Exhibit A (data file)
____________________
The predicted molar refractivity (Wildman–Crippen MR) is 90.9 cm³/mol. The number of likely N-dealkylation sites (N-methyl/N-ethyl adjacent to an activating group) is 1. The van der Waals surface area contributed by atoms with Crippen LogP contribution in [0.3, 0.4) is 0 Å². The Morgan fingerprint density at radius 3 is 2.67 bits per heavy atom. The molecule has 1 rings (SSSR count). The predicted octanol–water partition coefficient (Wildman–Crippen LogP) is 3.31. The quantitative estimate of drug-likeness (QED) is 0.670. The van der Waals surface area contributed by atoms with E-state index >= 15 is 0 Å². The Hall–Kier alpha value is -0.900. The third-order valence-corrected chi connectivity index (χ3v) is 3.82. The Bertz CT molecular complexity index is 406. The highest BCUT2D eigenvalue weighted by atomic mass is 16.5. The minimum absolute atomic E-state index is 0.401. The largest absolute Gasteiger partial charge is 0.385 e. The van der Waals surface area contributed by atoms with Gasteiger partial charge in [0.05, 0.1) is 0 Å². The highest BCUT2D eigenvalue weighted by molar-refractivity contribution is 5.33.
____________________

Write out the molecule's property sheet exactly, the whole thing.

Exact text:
The predicted molar refractivity (Wildman–Crippen MR) is 90.9 cm³/mol. The number of likely N-dealkylation sites (N-methyl/N-ethyl adjacent to an activating group) is 1. The van der Waals surface area contributed by atoms with Crippen LogP contribution in [0.3, 0.4) is 0 Å². The Morgan fingerprint density at radius 3 is 2.67 bits per heavy atom. The molecule has 1 rings (SSSR count). The predicted octanol–water partition coefficient (Wildman–Crippen LogP) is 3.31. The quantitative estimate of drug-likeness (QED) is 0.670. The van der Waals surface area contributed by atoms with E-state index >= 15 is 0 Å². The Hall–Kier alpha value is -0.900. The third-order valence-corrected chi connectivity index (χ3v) is 3.82. The Bertz CT molecular complexity index is 406. The highest BCUT2D eigenvalue weighted by atomic mass is 16.5. The minimum absolute atomic E-state index is 0.401. The largest absolute Gasteiger partial charge is 0.385 e. The van der Waals surface area contributed by atoms with Gasteiger partial charge in [0.05, 0.1) is 0 Å². The highest BCUT2D eigenvalue weighted by molar-refractivity contribution is 5.33.